2. I agree with what Orv has said. People are so used to computer systems crashing and their behavior deviating from the ‘correct’ way that they seem to have developed a ‘ignore’ rule to any deviant behavior.
    Strangely enough, the results of the behavior will not come as a surprise to at least one bank I know of. A year or so ago, when I had the chance to talk to the one of the bigshots in the bank’s security and fraud division, he had explicitly mentioned that the system is so vulnerable to people’s ignorant attitude that he for one did not see the ROI on the system. They had to still implement it because that was the ‘in’ thing!
    Without saying, that bank will remain anonymous here :)

  3. “People are so used to computer systems crashing and their behavior deviating from the ‘correct’ way that they seem to have developed a ‘ignore’ rule to any deviant behavior.”
    This is a really great point. Add in the reliability (from a user standpoint) of web systems and you have a perfect storm of low expectations.
    There a few things to think about within context.
    First, is that this group has an agenda. It’s “usable security”, which is fine, we all have our windmills to charge after (mine happens to be risk). In their case, you ‘re talking about coming up with a standard “look and feel” expectation across all platforms and across many vendors. Then you need to start the education process for some 600 million (if you believe the numbers) users. Daunting task, no?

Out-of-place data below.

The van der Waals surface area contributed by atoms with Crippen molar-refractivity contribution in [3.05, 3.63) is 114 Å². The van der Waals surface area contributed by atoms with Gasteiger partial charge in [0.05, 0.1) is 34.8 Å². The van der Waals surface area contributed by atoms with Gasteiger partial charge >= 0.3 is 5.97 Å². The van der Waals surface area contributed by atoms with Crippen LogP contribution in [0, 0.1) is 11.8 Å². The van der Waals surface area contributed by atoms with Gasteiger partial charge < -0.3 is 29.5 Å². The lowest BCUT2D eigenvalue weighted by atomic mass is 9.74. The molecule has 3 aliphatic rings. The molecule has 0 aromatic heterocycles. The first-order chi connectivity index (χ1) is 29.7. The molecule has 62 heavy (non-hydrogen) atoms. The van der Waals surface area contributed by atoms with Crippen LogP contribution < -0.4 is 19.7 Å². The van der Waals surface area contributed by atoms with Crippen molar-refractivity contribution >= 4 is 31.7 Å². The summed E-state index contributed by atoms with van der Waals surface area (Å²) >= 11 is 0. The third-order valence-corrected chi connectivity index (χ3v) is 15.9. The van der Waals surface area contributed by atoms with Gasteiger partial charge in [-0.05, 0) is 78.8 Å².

Second, there’s an assumption that the f.i.’s _care_. We’re imparting a risk tolerance of zero losses on the f.i. when the fact of the matter is, they may or may not be willing to write off losses from phishing.
    Third, there’s an assumption that because it is possible that the user can be duped out of their username and password, that it will result in a successful compromise. As you say, Chris,
    “The press is focusing on the Sitekey angle. The hook seems to be this: even when this highly-touted anti-phishing feature is absent (and a suspicious text box left in its place), people merrily supply their passwords. Therefore, Sitekey doesn’t help.”